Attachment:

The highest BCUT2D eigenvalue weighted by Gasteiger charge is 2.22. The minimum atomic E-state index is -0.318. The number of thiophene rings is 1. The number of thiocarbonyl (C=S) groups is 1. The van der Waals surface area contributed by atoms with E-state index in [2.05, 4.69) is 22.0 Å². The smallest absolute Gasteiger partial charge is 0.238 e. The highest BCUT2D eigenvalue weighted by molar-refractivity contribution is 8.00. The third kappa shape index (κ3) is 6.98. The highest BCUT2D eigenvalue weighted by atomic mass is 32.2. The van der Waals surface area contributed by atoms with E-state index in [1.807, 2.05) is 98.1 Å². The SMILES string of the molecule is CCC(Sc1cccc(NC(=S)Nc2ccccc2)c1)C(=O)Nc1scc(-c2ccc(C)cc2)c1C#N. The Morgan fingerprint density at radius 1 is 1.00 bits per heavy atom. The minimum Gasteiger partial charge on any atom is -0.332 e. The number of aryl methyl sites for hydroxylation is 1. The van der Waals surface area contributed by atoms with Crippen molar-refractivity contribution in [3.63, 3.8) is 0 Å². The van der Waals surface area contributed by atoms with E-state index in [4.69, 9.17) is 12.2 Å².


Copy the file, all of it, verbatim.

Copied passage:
The highest BCUT2D eigenvalue weighted by Gasteiger charge is 2.22. The minimum atomic E-state index is -0.318. The number of thiophene rings is 1. The number of thiocarbonyl (C=S) groups is 1. The van der Waals surface area contributed by atoms with E-state index in [2.05, 4.69) is 22.0 Å². The smallest absolute Gasteiger partial charge is 0.238 e. The highest BCUT2D eigenvalue weighted by molar-refractivity contribution is 8.00. The third kappa shape index (κ3) is 6.98. The highest BCUT2D eigenvalue weighted by atomic mass is 32.2. The van der Waals surface area contributed by atoms with E-state index in [1.807, 2.05) is 98.1 Å². The SMILES string of the molecule is CCC(Sc1cccc(NC(=S)Nc2ccccc2)c1)C(=O)Nc1scc(-c2ccc(C)cc2)c1C#N. The Morgan fingerprint density at radius 1 is 1.00 bits per heavy atom. The minimum Gasteiger partial charge on any atom is -0.332 e. The number of aryl methyl sites for hydroxylation is 1. The van der Waals surface area contributed by atoms with Crippen molar-refractivity contribution in [3.63, 3.8) is 0 Å². The van der Waals surface area contributed by atoms with E-state index in [4.69, 9.17) is 12.2 Å².